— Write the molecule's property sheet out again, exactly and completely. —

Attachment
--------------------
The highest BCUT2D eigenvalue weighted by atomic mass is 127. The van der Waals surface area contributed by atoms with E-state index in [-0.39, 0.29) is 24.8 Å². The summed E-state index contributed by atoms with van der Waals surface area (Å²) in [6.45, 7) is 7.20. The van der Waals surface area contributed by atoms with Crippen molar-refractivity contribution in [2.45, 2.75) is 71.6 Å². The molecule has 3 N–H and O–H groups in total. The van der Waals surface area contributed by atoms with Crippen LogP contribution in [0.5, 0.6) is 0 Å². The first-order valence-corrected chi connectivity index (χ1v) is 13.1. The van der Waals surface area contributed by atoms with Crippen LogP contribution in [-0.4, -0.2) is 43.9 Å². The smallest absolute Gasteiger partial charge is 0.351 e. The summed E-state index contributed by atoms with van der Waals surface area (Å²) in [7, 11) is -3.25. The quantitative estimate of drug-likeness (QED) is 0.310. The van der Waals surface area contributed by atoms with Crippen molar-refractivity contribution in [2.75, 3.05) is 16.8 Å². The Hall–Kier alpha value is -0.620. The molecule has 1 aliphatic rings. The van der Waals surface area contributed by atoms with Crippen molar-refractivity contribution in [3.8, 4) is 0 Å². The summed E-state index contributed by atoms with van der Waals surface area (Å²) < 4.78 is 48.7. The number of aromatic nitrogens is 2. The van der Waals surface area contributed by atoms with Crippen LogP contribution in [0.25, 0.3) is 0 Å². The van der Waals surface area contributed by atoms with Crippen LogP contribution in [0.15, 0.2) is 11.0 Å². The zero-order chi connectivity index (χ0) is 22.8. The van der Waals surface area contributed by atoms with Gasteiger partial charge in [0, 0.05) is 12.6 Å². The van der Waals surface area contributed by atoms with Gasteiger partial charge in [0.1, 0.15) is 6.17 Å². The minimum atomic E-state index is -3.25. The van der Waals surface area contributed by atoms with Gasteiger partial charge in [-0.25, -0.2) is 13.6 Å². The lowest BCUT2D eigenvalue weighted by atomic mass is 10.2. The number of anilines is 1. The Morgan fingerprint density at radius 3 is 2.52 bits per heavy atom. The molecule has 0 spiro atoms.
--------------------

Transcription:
The highest BCUT2D eigenvalue weighted by atomic mass is 127. The van der Waals surface area contributed by atoms with E-state index in [-0.39, 0.29) is 24.8 Å². The summed E-state index contributed by atoms with van der Waals surface area (Å²) in [6.45, 7) is 7.20. The van der Waals surface area contributed by atoms with Crippen molar-refractivity contribution in [2.45, 2.75) is 71.6 Å². The molecule has 3 N–H and O–H groups in total. The van der Waals surface area contributed by atoms with Crippen LogP contribution in [0.5, 0.6) is 0 Å². The first-order valence-corrected chi connectivity index (χ1v) is 13.1. The van der Waals surface area contributed by atoms with Crippen LogP contribution in [-0.4, -0.2) is 43.9 Å². The smallest absolute Gasteiger partial charge is 0.351 e. The summed E-state index contributed by atoms with van der Waals surface area (Å²) in [7, 11) is -3.25. The quantitative estimate of drug-likeness (QED) is 0.310. The van der Waals surface area contributed by atoms with Crippen molar-refractivity contribution in [2.75, 3.05) is 16.8 Å². The Hall–Kier alpha value is -0.620. The molecule has 1 aliphatic rings. The van der Waals surface area contributed by atoms with Crippen molar-refractivity contribution in [3.8, 4) is 0 Å². The summed E-state index contributed by atoms with van der Waals surface area (Å²) < 4.78 is 48.7. The number of aromatic nitrogens is 2. The van der Waals surface area contributed by atoms with Crippen LogP contribution in [0.25, 0.3) is 0 Å². The van der Waals surface area contributed by atoms with Crippen LogP contribution in [0.15, 0.2) is 11.0 Å². The zero-order chi connectivity index (χ0) is 22.8. The van der Waals surface area contributed by atoms with Gasteiger partial charge in [0, 0.05) is 12.6 Å². The van der Waals surface area contributed by atoms with Gasteiger partial charge in [0.1, 0.15) is 6.17 Å². The minimum atomic E-state index is -3.25. The van der Waals surface area contributed by atoms with Gasteiger partial charge in [-0.25, -0.2) is 13.6 Å². The lowest BCUT2D eigenvalue weighted by atomic mass is 10.2. The number of anilines is 1. The Morgan fingerprint density at radius 3 is 2.52 bits per heavy atom. The molecule has 0 spiro atoms.